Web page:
[0173] Systems and methods according to the present invention may also facilitate advantageous contractual relationships between advertising agencies and publishers. For example, the advertising tracking information gathered by systems and methods according to the present invention may be used to more accurately determine the price of advertisements based on a multitude of different factors, such as variations in the advertisement, the location of the advertisement in different publications, the positioning of the advertisement in different locations within a specific publication, and any other factor relevant to targeting advertisements. In addition, RETAILSTREET.COM may obtain consumer purchase data, or any other relevant information, from advertising agencies.

[0174] G. Publishers

[0175] Publishers may also use the aggregated advertising scheme enabled by systems and methods according to the present invention to offer interactive content, improve advertisement placement, provide accurate readership demographics, and target content to the appropriate audience, all of which may lead to competitive advantages and increased advertisement rates. Using these systems and methods, publishers may gather buying cycle data relating to specific readers. For instance, each time a reader enters a unique identification tag from a specific advertisement in a specific media, the publisher may be informed. Consequently, the publisher may maximize relationships with advertising agencies by evaluating specific analyses of the best advertisement placement for a particular advertisement.

[0176] Publishers may increase existing relationships with readers by providing interactivity, which brings additional value to the reading experience and may translate into additional sales. For example, the demographics of Atlanta vary greatly from North Atlanta to South Atlanta. These systems and methods enable a national magazine to change the advertisement content of its magazine to suit the differences between these areas, or even the particular needs of a specific household. In short, every inch of a publisher's media will now have a definable value that can be specifically determined for those advertising agencies wishing to place advertisements in their magazine.

[0177] In the preferred embodiment of systems and methods according to the present invention, entities, such as RETAILSTREET.COM, that implement these systems and methods do not generate significant revenue from publishers. Instead, publishers include a unique identification tag along with the published advertisements. Publishers, however, may be charged by the entity a licensing fee for being enabled to publish advertisements containing the unique identification tag, or any related marks owned by the entity. Publishers may also be charged each time a consumer performs a cover page search or a key word search relating to the publication. In other embodiments, publishers may be charged each time a consumer accesses an interactive electronic representation of a media object originating from one of their publications or each time a consumer is directed by the entity to a brick and mortar or click and mortar retailer or service provider, which is associated with the publication. Publishers may also purchase advertising tracking information that is gathered by systems and methods according to the present invention. In addition, RETAILSTREET.COM may obtain consumer purchase data, or any other relevant information, from publishers.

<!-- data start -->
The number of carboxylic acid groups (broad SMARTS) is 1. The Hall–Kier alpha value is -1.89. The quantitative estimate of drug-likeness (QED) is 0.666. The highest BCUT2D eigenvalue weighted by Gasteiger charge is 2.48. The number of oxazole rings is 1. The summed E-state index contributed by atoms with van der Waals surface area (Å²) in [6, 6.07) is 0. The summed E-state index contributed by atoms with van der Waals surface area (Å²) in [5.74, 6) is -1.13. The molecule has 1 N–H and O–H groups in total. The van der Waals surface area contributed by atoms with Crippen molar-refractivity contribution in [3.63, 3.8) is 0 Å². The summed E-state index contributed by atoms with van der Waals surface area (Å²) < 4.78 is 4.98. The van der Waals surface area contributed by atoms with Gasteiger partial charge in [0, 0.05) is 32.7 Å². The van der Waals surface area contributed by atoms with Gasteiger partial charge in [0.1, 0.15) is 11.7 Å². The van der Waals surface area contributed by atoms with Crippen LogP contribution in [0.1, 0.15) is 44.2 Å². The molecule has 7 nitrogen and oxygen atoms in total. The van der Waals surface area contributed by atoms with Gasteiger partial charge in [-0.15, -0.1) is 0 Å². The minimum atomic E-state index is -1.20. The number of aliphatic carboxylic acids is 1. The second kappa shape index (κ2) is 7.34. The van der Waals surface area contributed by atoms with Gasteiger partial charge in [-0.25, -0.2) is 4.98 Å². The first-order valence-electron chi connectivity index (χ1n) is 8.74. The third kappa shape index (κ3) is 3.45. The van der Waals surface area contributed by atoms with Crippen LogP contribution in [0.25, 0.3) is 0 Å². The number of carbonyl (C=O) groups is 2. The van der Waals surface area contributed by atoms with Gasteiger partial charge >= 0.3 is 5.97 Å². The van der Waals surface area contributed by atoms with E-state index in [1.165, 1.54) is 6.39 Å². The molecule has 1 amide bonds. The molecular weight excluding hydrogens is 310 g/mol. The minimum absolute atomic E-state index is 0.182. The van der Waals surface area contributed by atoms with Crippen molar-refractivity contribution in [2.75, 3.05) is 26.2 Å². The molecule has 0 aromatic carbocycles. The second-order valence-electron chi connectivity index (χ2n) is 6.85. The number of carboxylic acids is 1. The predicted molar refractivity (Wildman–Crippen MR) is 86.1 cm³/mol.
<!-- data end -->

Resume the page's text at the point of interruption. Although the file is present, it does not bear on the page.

[0178] As described above, systems and methods according to the present invention may also facilitate advantageous contractual relationships between advertising agencies and publishers. For example, the advertising tracking information gathered by systems and methods according to the present invention may be used to more accurately determine the price of advertisements based on a multitude of different factors, such as variations in the advertisement, the location of the advertisement in different publications, the positioning of the advertisement in different locations within a specific publication, and any other factor relevant to targeting advertisements. As with the manufacturers, the publishers may also have an avenue to communicate with the consumers. The publishers may obtain valuable feedback from the consumers and may offer member only information.

[0179] H. Payment Facilitators

[0180] The aggregation advertising scheme enabled by systems and methods according to the present invention provides consumers the ability to pay for goods and services using payment facilitators, such as American Express, Discover, Visa, Checkfree, eWallet, or any similar entity or network that facilitates online credit-based transactions or direct electronic funds transfers. This provides consumers the comfort and ease of using a familiar card. In addition, this provides advertising agencies, publishers, retailers, and manufacturers with valuable real-time data relating to the point of sale, which may be employed by data tracking functionality.

[0181] Affiliation Programs